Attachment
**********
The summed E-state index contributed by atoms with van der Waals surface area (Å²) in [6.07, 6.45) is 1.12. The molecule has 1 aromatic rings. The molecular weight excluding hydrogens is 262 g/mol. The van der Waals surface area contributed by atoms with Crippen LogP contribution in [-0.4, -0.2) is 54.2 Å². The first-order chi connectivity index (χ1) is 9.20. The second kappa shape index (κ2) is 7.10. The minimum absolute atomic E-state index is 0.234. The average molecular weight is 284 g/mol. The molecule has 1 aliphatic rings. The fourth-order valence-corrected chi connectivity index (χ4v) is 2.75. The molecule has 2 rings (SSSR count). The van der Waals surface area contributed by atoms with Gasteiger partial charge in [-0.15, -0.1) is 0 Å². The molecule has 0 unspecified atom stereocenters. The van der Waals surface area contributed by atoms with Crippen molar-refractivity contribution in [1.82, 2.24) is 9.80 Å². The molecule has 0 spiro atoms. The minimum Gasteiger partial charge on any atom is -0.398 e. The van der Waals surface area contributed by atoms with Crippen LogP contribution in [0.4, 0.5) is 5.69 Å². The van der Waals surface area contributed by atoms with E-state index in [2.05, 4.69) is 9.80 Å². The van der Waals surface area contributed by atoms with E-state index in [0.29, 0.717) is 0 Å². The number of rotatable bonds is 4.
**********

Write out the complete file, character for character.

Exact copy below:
The summed E-state index contributed by atoms with van der Waals surface area (Å²) in [6.07, 6.45) is 1.12. The molecule has 1 aromatic rings. The molecular weight excluding hydrogens is 262 g/mol. The van der Waals surface area contributed by atoms with Crippen LogP contribution in [-0.4, -0.2) is 54.2 Å². The first-order chi connectivity index (χ1) is 9.20. The second kappa shape index (κ2) is 7.10. The minimum absolute atomic E-state index is 0.234. The average molecular weight is 284 g/mol. The molecule has 1 aliphatic rings. The fourth-order valence-corrected chi connectivity index (χ4v) is 2.75. The molecule has 2 rings (SSSR count). The van der Waals surface area contributed by atoms with Gasteiger partial charge in [-0.15, -0.1) is 0 Å². The molecule has 0 unspecified atom stereocenters. The van der Waals surface area contributed by atoms with Crippen molar-refractivity contribution in [1.82, 2.24) is 9.80 Å². The molecule has 0 spiro atoms. The minimum Gasteiger partial charge on any atom is -0.398 e. The van der Waals surface area contributed by atoms with Crippen LogP contribution in [0.4, 0.5) is 5.69 Å². The van der Waals surface area contributed by atoms with E-state index in [2.05, 4.69) is 9.80 Å². The van der Waals surface area contributed by atoms with E-state index in [0.29, 0.717) is 0 Å². The number of rotatable bonds is 4.